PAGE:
Researchers at the University of Buffalo have concluded that the way to get ahead in the MMO business–give players more control over their online personas while providing opportunities for collaboration, citing things like more elaborate chat and guild systems to allow greater levels of collaboration. The study also states the games should provide players equal opportunity to win a battle, which actually goes against mainstream gamer thought and the special snowflake mentality.
There’s a bit more in the article, but it’s mostly … kind of common sense to me. The games that have the greatest followings allow players to collaborate extensively and customize their avatar to the Nth degree. The most I can make the experience my own, the more loyal and devoted to the space I will be. I know a large part of the reason I stopped playing WoW was because I lost both these things – A strong, fun guild and the feeling that I could control how I played. Off topic a bit, but I also believe the the ability to fail and screw something up is integral to a good game experience. Playing God is rarely engaging.
Anyway, hit the link bellow to read a bit more about it.
Via: Level Up: Study Reveals Keys to Gamer Loyalty
In my grand thoughts of making myself more Gameful, and tuning myself more into the Gameful frame of mind, I had a thought. Not a particularly profound or original, but I think it’s at least marginally exciting. To try to increase my abilities as a designer, and learn to step-outside the box I’ve been actively looking for “necessary” obstacles that might be solved by designing a game around them.
Then, in a flash of insight I thought about how can I be more creative in my quest to be more creative and change my outlook on how I frame problems? For me, as a project manager for a software company, problems to be overcome is a daily facet of my job – every day brings new challenges and new issues to be (re)solved. So I thought – why not be gameful in my quest to be more … gameful. So I thought – why not try to identify a problem a day and spend 10-minutes designing a game to go with the problem or obstacle? And if I did that every day for a month, I would then not only have a battery of potential solutions for obstacles I encounter every day, I’m being more gameful by thinking of fun ways to overcome challenges, and building a nice library of potential design ideas and mechanics that can be applied to a wide variety of (potential) games.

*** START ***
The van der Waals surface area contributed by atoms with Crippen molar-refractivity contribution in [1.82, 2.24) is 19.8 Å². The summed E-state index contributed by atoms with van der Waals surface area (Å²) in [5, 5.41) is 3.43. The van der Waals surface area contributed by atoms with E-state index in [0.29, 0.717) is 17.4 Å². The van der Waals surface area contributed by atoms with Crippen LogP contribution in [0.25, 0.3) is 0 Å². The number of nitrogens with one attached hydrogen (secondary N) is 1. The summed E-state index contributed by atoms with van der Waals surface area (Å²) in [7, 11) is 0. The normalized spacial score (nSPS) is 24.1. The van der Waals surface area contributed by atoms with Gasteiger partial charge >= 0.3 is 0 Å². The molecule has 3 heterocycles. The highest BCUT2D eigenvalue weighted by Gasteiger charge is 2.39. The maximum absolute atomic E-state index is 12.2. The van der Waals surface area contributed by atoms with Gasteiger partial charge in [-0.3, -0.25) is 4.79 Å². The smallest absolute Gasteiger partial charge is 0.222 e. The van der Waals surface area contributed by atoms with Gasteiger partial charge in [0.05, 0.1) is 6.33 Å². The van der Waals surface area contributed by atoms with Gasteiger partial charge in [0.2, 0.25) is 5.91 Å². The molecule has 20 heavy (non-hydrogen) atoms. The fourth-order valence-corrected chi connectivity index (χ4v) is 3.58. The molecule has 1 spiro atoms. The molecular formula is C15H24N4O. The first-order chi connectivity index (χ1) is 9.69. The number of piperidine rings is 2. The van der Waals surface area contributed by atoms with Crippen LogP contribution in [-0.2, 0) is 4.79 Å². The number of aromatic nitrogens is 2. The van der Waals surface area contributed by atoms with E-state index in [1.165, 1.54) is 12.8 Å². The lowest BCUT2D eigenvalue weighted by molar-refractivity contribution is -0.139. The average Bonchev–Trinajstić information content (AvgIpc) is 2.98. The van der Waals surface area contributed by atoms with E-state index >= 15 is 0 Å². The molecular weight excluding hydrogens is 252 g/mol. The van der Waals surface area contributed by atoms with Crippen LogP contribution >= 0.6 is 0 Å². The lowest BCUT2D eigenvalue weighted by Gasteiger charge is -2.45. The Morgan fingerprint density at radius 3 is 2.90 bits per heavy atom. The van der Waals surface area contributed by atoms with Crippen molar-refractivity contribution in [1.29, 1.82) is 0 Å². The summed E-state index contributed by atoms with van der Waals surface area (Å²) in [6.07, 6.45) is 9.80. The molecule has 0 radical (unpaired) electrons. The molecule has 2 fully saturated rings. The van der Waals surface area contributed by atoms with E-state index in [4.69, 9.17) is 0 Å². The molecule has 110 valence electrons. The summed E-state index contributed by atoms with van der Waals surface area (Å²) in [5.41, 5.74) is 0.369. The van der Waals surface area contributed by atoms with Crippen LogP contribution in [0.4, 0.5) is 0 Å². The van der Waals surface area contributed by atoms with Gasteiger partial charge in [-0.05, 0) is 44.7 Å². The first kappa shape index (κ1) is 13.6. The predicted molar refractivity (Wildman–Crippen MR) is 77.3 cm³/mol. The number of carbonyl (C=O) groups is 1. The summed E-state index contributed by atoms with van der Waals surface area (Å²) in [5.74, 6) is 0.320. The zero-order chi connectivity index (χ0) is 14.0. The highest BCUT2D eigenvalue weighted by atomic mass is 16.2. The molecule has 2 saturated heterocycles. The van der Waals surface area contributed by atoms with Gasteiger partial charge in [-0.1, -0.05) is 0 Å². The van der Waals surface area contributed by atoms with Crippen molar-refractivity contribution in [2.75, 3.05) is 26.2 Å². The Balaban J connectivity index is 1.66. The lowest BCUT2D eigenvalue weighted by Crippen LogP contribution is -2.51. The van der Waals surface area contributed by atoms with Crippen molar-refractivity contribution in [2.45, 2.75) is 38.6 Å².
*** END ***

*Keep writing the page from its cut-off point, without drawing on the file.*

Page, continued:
Then, I thought — why not see if anyone else wants to join me? I think it could be a fun community activity to have a group of people all identifying every day issues to be gameful with, and then posting those for everyone else to read. Then, I take my 30 games and multiply that by 10 people, and suddenly we have 300 game ideas. Even with only a few others joining in, I think it’s pretty gameful. So for this initial post – I’m curious as to whether anyone is interested in joining me in my gameful challenge? Some initial thoughts on ‘rules’ for the game
- The gameful challenge (note: lower case -not ‘the’ challenge) would start March 1 and end March 31
- One game idea per day for 30 days (but if you miss a day or two, it’s not the end of the world )
- No plagarising (we won’t know – but the idea is to be creative and think outside the box)
- No more than 30minutes max of designing per game (taking less time is perfectly ok)
- Post your game idea online every day on the The Gameful Month group on gameful.org
- Respond to 1 other person per day (recommended – not required )
- At the end of the month, post a recap as how your experience went and if you got anything out of it.
So how about it, is anyone interested in venturing on this little experiment with me? Reply with your interest. Like I said, I plan on doing this regardless, I was just curious if anyone else was interested to.